It is an interesting predicament, and a predicament far better than that of a generation ago, but it is still a predicament. So let us help these books find even the smallish audiences they are most likely to serve well. Here they are:

By What Authority? by Mark Shea: I could give Shea a pass under the heading of my “other level” because, after all, this is a new and expanded edition of a book he first wrote in 1995, not long after he converted from Evangelical Protestantism to Catholicism. It is far harder to wonder whether the market was glutted in 1995. Mark’s subtitle is “An Evangelical Discovers Catholic Tradition”, and the book is a very useful text for those who wonder how to crack through the sola Scriptura prejudice of Protestantism. Moreover, Mark Shea is an excellent writer. His prose is untrammeled by the bland word-choice and stodgy sentence structures of academia. His account is enormously perceptive, clear-headed, and to the point. If you are or need to be on the Evangelical wing in discussions of the Church, By What Authority? is your book. It also boasts a foreword by another notable convert of the same general period, Scott Hahn.

Into All Truth by Milton Walsh: The author holds a doctorate in Sacred Theology from the Gregorian University, but he scales himself back from full-blown academic theology here to do something valuable for far more people. He wishes to explain “What Catholics Believe and Why” (his subtitle). The book is well-structured, with chapters on the Resurrection, the Redemption, the Incarnation, and the Trinity in Part One; and chapters on the Church, the Pope and the Bishops, Sacred Scripture, Grace, the Sacraments, the Eucharist, the Communion of the Saints, Mary Virgin and Mother, Mary’s Origin and Destiny, and Life Everlasting, in Part Two. Each chapter provides a simple statement of what Catholics profess about a particular doctrine, followed by a summary of how the Catholic understanding of it has developed over the centuries, and ending with some application of the doctrine to our lives. This approach is altogether admirable for those, whether Catholic or not, who wish to learn about the Catholic faith in an orderly manner, without getting lost in a thicket of Catechism lessons covering every possible point under the sun. Here we have the creedal core, and what it means.

Reasonable Pleasures by James V. Schall, S.J.: Fr. Schall, who was for many years a Professor of Political Philosophy at Georgetown University, was also for many years one of the soundest voices on that faculty. Widely appreciated as both a scholar and an engaging essayist, Schall sets himself the task here of exploring the delight all men and women find in the quest for meaning through the use and honing of their minds (hence the title has a double meaning). He relies on such seminal thinkers as Aristotle, Augustine, Aquinas, Samuel Johnson, Alfred North Whitehead, and G. K. Chesterton—as well as many others—to probe the various ways in which the whole person comes to that correspondence with reality that we call truth. This is heady stuff, then, but not at all technical, and it leads us, in the words of Schall’s subtitle, to “The Strange Coherence of Catholicism”. This is the perfect book for those who love to range across a broad range of human ideas and experiences to more thoroughly grasp both the process of coming to Faith, and its finality.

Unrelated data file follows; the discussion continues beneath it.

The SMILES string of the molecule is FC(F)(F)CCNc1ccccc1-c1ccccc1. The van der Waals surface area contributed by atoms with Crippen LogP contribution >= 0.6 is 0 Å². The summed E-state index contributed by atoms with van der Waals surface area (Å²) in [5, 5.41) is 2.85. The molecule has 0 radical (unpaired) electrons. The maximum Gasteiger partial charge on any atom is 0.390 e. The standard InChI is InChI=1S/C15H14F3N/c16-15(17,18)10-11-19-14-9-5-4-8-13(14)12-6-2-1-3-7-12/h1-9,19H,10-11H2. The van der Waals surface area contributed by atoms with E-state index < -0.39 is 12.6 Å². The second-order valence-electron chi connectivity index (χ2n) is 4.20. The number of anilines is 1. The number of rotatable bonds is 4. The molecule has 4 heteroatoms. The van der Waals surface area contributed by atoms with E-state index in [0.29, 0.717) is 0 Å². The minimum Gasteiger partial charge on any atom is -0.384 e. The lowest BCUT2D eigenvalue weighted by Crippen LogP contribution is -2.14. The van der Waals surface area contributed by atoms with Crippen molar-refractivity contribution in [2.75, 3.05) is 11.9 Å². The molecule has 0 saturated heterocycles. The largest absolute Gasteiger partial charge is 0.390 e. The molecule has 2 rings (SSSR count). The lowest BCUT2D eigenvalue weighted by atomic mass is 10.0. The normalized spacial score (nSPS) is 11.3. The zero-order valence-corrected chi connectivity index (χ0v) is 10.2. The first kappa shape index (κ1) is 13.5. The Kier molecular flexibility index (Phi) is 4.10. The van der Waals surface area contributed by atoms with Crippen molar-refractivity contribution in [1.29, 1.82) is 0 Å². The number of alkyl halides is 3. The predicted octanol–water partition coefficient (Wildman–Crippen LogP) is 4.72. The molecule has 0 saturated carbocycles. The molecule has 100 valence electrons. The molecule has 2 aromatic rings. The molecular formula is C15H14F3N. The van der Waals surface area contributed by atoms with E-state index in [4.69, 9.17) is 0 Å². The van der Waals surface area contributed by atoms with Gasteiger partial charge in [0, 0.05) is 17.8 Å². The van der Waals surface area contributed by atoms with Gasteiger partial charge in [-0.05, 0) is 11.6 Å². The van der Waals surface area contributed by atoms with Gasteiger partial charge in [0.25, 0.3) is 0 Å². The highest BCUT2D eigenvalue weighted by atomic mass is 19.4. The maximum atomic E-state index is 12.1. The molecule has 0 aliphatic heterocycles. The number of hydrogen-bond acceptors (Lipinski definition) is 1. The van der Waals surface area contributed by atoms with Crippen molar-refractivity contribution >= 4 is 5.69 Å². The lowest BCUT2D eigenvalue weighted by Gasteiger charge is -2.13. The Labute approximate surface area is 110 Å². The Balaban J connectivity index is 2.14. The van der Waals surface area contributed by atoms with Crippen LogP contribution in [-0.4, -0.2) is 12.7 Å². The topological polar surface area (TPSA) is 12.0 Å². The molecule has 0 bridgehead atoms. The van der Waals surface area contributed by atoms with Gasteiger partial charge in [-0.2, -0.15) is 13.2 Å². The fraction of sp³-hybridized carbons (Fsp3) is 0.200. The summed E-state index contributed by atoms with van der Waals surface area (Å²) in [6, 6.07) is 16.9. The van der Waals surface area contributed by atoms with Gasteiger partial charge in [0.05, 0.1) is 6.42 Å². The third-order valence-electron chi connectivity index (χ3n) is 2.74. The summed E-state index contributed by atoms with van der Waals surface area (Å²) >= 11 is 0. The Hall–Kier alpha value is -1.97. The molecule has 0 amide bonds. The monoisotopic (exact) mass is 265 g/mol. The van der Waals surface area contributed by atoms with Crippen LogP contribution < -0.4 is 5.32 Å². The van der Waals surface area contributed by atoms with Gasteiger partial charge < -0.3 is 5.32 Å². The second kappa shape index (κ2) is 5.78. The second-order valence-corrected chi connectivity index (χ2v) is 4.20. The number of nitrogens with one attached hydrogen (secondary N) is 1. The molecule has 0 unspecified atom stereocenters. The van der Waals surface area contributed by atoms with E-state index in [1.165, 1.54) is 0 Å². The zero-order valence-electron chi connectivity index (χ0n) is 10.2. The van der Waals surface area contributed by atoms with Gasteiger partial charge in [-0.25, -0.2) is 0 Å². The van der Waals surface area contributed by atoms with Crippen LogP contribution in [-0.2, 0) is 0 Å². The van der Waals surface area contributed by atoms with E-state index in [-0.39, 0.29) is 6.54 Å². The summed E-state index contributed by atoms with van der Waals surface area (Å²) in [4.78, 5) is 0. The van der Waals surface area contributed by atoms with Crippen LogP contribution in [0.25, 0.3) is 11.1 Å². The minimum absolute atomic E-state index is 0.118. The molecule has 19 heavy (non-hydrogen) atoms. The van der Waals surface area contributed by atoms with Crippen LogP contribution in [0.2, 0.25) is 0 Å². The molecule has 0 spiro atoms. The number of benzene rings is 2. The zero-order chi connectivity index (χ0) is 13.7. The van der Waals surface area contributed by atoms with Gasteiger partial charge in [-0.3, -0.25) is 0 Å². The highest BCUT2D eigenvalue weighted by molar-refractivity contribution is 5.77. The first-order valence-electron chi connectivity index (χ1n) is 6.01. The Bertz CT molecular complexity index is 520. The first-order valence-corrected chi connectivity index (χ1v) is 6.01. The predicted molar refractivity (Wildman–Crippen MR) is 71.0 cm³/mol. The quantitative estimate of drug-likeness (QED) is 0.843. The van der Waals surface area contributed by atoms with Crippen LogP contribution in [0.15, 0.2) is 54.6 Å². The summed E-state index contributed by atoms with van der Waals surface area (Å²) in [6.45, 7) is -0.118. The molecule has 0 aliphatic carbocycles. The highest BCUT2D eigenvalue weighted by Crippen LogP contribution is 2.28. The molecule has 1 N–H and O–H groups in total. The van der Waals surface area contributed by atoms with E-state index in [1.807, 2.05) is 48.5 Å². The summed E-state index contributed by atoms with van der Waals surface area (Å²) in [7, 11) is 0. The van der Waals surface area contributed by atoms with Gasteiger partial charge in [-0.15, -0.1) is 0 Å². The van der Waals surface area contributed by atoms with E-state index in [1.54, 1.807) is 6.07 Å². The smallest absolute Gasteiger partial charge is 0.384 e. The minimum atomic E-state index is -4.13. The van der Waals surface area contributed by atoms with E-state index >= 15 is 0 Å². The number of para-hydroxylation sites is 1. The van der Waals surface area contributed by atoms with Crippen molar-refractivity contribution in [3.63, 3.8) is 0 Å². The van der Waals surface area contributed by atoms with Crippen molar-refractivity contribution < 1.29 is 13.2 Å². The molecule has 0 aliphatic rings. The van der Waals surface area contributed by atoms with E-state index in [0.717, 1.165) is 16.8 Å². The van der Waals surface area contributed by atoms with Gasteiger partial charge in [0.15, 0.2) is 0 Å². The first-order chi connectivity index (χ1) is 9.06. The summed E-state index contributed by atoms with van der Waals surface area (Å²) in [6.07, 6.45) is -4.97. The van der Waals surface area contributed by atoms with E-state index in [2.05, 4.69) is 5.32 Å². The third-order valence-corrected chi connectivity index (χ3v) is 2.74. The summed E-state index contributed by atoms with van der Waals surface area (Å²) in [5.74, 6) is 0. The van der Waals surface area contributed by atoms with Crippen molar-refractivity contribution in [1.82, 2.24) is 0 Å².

Figuring out the Church by Aidan Nichols, O.P.: Fr. Nichols is one of the foremost theologians writing today (see my article from 2012, Aidan Nichols: Chalice of God). Here he performs a specialized study of the Church in terms of “Her Marks, and Her Masters” (the subtitle). In Part I, the author treats the four marks: unity, holiness, catholicity, and apostolicity. In Part II, he explores the contributions of the four modern theologians whom he believes have done the most to increase our understanding of the essence of the Church: Henri de Lubac, Jean Tillard, Hans Urs von Balthasar, and Charles Journet. Fr. Nichols understands that the marks of the Church can be considered ontologically (as features), epistemologically (as signs, notes or marks in the conventional apologetical sense), pedagogically (as categories for discussion of everything about her), and eschatologically (as dimensions which will come to fullness only in the time to come). And now you will understand why I say this is serious theology, highly recommended and immensely fruitful for those suitably equipped.

Thus I conclude my case in point. Too many good Catholic writers? Ultimately, this is impossible. Too many for any one of us to handle? Surely that question has a different answer. And I suspect that if the Catholic community is to be able to support them all (as they so richly deserve), then that community has to reform its high schools, colleges and universities and to develop and prosper in a myriad of less intellectual ways as well. The Faith we love must grow from head, to heart, to hands—fully lived on every level, and in every way.

We have so many now who are willing to teach, but what they see on all sides is mission territory. It is a curious situation. We must go forward with Our Lord’s words very much in mind, “for here the saying holds true, ‘One sows and another reaps.’” To another generation, He will say: “I sent you to reap that for which you did not labor; others have labored, and you have entered into their labor.” But “he who reaps receives wages, and gathers fruit for eternal life, so that sower and reaper may rejoice together” (Jn 4:35-38). Now of course, in a deeper sense, all of us reap that for which only Christ labored; I do not mean to deny this underlying meaning of the text. But at that “other level”, it also describes the peculiar situation in which Catholic renewal finds itself today.

Jeffrey Mirus holds a Ph.D. in intellectual history from Princeton University. A co-founder of Christendom College, he also pioneered Catholic Internet services. He is the founder of Trinity Communications and See full bio.